Cambodian delegation visits Tropic Lightning Academy

| September 27, 2013 | 0 Comments
Sgt. 1st Class Dennis Kirk (second from left),  platoon sergeant with Tropic Lightning Academy, gives members of the Royal Cambodian military delegation a tour of the facilities,  Sept. 18. The Lightning Academy is positioned to be the premier training hub of the Pacific for all branches of the U.S. military and Pacific-partnered nations.

Sgt. 1st Class Dennis Kirk (second from left), platoon sergeant with Tropic Lightning Academy, gives members of the Royal Cambodian military delegation a tour of the facilities, Sept. 18. The Lightning Academy is positioned to be the premier training hub of the Pacific for all branches of the U.S. military and Pacific-partnered nations.

Story and photo by
Sgt. Daniel Johnson
2nd Stryker Brigade Combat Team Public Affairs
25th Infantry Division

SCHOFIELD BARRACKS — Soldiers from the Royal Cambodian Armed Forces visited the 25th Infantry Division and 2nd Stryker Brigade Combat Team the week of Sept. 20 to learn more about the Noncommissioned Officer Corps and training opportunities available with the division.

The delegation, hosted by 1st Battalion, 27th Inf. Regiment, during its visit, stayed in the barracks with Tropic Lightning Soldiers and shared meals in the Warrior Inn.

The Cambodian soldiers received tours and training on everything, from the motor pool to the Expert Infantryman Badge and modern army combatives.

One of the key visits was to the division’s Lightning Academy, which offers combined training programs for soldiers of foreign militaries to help strengthen defense capabilities with our regionally aligned Pacific partners.

“These tours are very important, as it gives leadership a chance to understand what the Lightning Academy can offer to them as the academy positions itself as the premier training hub of the Pacific,” said 1st Lt. Ken Woods, an officer in charge at the Lightning Academy.

“The combined training available here at the academy is important to our strategic partnerships because it not only strengthens our relationships, but helps ensure our allies can take this training back and better prepare their soldiers for future contingency missions in the Pacific,” said Sgt. 1st Class Dennis Kirk, a platoon sergeant with the Lightning Academy.

“Our primary role is to train our Soldiers and develop tactical leadership skills, but our secondary role is to strengthen the bonds we have with our Pacific partners,” said Woods.

Partnered nations benefit when they train at the academy, and they also share their own training with U.S. Soldiers.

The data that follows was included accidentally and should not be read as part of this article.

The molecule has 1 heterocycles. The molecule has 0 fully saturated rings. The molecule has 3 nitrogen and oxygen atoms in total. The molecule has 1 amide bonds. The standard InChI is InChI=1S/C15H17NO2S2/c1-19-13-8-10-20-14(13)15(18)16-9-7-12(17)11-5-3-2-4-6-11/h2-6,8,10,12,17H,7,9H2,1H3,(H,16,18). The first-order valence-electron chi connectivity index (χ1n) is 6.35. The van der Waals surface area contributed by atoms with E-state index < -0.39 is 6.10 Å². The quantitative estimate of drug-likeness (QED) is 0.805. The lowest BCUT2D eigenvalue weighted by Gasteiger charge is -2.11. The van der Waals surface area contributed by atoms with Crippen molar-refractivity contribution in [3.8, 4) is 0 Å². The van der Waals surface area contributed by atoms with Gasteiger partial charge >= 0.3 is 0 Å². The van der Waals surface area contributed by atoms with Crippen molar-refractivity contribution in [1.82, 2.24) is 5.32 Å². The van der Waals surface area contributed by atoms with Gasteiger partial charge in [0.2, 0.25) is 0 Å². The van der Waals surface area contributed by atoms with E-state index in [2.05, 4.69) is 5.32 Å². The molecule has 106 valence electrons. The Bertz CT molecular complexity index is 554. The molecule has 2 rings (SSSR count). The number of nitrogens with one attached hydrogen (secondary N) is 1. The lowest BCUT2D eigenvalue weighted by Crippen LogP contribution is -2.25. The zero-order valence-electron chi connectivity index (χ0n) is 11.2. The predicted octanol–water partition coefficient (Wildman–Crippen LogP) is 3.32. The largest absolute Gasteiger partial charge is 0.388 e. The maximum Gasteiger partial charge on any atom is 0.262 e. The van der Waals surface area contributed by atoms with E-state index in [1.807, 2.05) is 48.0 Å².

“There is a definite exchange of information,” said Woods. “The training we conduct is very symbiotic. We learn a lot of different things from allied soldiers when they come to train with us, not only tactics and techniques, but also cultural lessons.”

“There is training going on here everyday, and that allows for a lot of opportunities for our regionally aligned partners to come here and train with us,” said Kirk. “That allows us to learn about each others’ cultures and develop relationships that will aid us in future contingency missions across the Pacific.”

One of the primary goals when training foreign nations is to show the capabilities of the backbone of the Army, the NCO Corps.

“The first thing the delegation took a look at was the terrain model being used by a pre-Ranger class, showing them how the NCO Corps, specifically a squad leader, takes on the responsibility of planning and executing missions or patrols,” said Kirk.

“Some of our partners have relatively new or no NCO Corps. We try to show off the strengths of a strong NCO Corps when we can. One of the biggest strengths of the Corps is adaptability; we can plan and execute patrol missions without direct officer supervision (which) makes for an extremely agile force.”

The academy is available to all military units on Oahu and abroad. Joint and combined training is encouraged in its strong course offerings.

As the academy positions itself as the training hub of the Pacific, it will continue to expand and increase the scope of training available to U.S. and partnered militaries with jungle warfare and counter-improvised explosive device courses already scheduled to be implemented.

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Category: News, Training

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